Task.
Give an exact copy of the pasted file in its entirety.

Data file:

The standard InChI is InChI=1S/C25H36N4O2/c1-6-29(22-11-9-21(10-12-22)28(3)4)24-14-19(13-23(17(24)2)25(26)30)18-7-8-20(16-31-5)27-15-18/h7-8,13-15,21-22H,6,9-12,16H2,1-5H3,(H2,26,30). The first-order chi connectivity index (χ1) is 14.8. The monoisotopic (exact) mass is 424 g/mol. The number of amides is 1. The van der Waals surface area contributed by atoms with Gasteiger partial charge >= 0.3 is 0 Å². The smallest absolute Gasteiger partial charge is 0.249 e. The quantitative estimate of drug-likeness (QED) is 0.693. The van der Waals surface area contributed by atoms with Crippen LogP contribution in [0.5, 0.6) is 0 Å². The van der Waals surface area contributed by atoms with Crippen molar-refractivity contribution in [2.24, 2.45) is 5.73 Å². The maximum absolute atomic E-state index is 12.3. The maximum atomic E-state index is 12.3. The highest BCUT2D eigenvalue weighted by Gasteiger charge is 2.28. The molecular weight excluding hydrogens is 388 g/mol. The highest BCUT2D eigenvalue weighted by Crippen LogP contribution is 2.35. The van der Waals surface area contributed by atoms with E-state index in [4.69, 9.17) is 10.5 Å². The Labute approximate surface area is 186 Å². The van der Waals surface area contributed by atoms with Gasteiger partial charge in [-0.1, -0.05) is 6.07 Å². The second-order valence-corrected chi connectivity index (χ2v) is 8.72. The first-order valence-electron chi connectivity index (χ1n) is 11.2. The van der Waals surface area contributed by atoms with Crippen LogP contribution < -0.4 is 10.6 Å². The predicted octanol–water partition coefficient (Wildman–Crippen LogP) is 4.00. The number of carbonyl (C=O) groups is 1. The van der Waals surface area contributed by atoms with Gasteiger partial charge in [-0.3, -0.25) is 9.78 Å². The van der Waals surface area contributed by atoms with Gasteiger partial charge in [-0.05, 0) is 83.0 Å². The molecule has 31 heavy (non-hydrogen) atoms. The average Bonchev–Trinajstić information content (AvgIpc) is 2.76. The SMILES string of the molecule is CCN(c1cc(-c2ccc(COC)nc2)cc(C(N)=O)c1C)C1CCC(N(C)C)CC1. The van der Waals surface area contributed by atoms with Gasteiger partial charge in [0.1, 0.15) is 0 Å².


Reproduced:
The standard InChI is InChI=1S/C25H36N4O2/c1-6-29(22-11-9-21(10-12-22)28(3)4)24-14-19(13-23(17(24)2)25(26)30)18-7-8-20(16-31-5)27-15-18/h7-8,13-15,21-22H,6,9-12,16H2,1-5H3,(H2,26,30). The first-order chi connectivity index (χ1) is 14.8. The monoisotopic (exact) mass is 424 g/mol. The number of amides is 1. The van der Waals surface area contributed by atoms with Gasteiger partial charge >= 0.3 is 0 Å². The smallest absolute Gasteiger partial charge is 0.249 e. The quantitative estimate of drug-likeness (QED) is 0.693. The van der Waals surface area contributed by atoms with Crippen LogP contribution in [0.5, 0.6) is 0 Å². The van der Waals surface area contributed by atoms with Crippen molar-refractivity contribution in [2.24, 2.45) is 5.73 Å². The maximum absolute atomic E-state index is 12.3. The maximum atomic E-state index is 12.3. The highest BCUT2D eigenvalue weighted by Gasteiger charge is 2.28. The molecular weight excluding hydrogens is 388 g/mol. The highest BCUT2D eigenvalue weighted by Crippen LogP contribution is 2.35. The van der Waals surface area contributed by atoms with E-state index in [4.69, 9.17) is 10.5 Å². The Labute approximate surface area is 186 Å². The van der Waals surface area contributed by atoms with Gasteiger partial charge in [-0.1, -0.05) is 6.07 Å². The second-order valence-corrected chi connectivity index (χ2v) is 8.72. The first-order valence-electron chi connectivity index (χ1n) is 11.2. The van der Waals surface area contributed by atoms with Crippen LogP contribution < -0.4 is 10.6 Å². The predicted octanol–water partition coefficient (Wildman–Crippen LogP) is 4.00. The number of carbonyl (C=O) groups is 1. The van der Waals surface area contributed by atoms with Gasteiger partial charge in [-0.3, -0.25) is 9.78 Å². The van der Waals surface area contributed by atoms with Gasteiger partial charge in [-0.05, 0) is 83.0 Å². The molecule has 31 heavy (non-hydrogen) atoms. The average Bonchev–Trinajstić information content (AvgIpc) is 2.76. The SMILES string of the molecule is CCN(c1cc(-c2ccc(COC)nc2)cc(C(N)=O)c1C)C1CCC(N(C)C)CC1. The van der Waals surface area contributed by atoms with Gasteiger partial charge in [0.1, 0.15) is 0 Å².